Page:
Government gets 2 out of 100 on helping the poor

PUBLISHED : Monday, 02 January, 2012, 12:00am
UPDATED : Monday, 02 January, 2012, 12:00am


The government has totally failed to help underprivileged children and mishandled the poverty situation by letting people live in cage homes and subdivided flats, a concern group said yesterday.

In its seventh annual report on the government's record, the Society for Community Organisation (Soco) faulted the administration for failing to take care of the city's underprivileged children.

On a scale of 1 to 10, the government scored between minus two and plus one on 10 issues in this year's report card. Its overall mark was two out of 100.

The church-backed group has never given the government a pass. Its highest mark was 19 out of 100 in 2008, and the lowest was zero in 2009. This year's score was the second lowest in the report's seven years.

The administration scored zeros on five issues: the report card said it had made no effort to help narrow the wealth gap, to establish an independent children's ombudsman or to introduce a comprehensive policy on problems facing children.

The government was given minus two out of 10 for inadequate medical services - including complaints such as the difficulty of making a booking with a doctor and the 'extremely long' wait for outpatients.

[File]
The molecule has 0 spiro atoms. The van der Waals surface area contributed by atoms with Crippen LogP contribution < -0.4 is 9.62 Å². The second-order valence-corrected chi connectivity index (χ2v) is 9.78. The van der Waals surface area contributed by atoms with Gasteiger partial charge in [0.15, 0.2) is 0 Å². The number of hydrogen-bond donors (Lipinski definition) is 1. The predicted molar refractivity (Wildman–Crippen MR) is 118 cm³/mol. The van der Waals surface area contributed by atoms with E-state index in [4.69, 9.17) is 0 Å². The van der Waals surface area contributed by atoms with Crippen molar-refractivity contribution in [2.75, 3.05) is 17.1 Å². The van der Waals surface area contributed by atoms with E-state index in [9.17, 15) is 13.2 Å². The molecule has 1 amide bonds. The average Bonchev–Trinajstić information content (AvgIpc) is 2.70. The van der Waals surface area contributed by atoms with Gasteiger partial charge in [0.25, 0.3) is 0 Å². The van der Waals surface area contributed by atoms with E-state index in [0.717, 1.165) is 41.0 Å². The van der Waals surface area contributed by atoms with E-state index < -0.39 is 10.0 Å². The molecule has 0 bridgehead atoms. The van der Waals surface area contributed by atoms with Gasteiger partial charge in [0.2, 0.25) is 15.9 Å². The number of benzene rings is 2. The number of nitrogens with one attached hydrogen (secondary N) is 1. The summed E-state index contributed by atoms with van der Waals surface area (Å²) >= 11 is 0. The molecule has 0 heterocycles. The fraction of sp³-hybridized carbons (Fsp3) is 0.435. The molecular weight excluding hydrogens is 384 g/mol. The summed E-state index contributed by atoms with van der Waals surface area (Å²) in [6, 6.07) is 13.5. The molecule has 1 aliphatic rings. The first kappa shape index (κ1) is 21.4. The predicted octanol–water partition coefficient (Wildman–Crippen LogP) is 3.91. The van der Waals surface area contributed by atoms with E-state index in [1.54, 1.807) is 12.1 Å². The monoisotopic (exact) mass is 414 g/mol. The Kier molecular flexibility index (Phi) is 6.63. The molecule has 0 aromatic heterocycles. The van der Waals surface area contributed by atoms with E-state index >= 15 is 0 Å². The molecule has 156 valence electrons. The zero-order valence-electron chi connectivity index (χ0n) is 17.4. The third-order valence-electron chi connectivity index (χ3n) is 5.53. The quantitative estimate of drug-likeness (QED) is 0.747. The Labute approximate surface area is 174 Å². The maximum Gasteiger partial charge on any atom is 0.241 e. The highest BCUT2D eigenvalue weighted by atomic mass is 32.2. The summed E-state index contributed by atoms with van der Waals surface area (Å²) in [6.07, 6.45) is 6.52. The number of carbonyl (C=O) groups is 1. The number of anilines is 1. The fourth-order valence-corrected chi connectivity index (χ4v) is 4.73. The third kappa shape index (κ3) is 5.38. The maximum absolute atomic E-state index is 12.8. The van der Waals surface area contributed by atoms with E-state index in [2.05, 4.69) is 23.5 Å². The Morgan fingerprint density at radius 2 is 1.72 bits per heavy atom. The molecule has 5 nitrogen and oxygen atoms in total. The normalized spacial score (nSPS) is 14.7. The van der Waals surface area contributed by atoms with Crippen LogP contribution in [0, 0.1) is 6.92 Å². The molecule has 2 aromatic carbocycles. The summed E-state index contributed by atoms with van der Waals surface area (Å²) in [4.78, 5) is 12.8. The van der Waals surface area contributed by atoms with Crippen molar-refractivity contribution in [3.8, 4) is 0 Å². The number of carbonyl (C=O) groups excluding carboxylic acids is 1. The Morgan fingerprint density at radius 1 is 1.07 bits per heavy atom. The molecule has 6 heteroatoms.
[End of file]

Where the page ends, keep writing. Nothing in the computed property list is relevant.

The government's housing policy scored one point out of 10. Soco said the low mark was due to the fact that more and more poor children were living in subdivided flats and cage homes in urban slums.

The government scored four points out of 10 - its highest in any area - for efforts in education, although it was faulted for not implementing a programme that would guarantee all children 15 years of free education.

The 10 issues in the study - the 'Annual Report of the Civil Children's Ombudsman in Hong Kong' - were chosen by Soco's Children's Rights Association.

'The government's performance last year was very disappointing,' Soco's community organiser, Sze Lai-shan, said. 'We demand long-term policies aimed at reducing poverty.'

About 300,000 children were living below the poverty line, and about 20,000 of them lived in deplorable conditions, resulting in a lack of space to read and study, she said.

The groups said the problem was made worse by the poorer class' lack of voice in the government and the city's lack of democracy.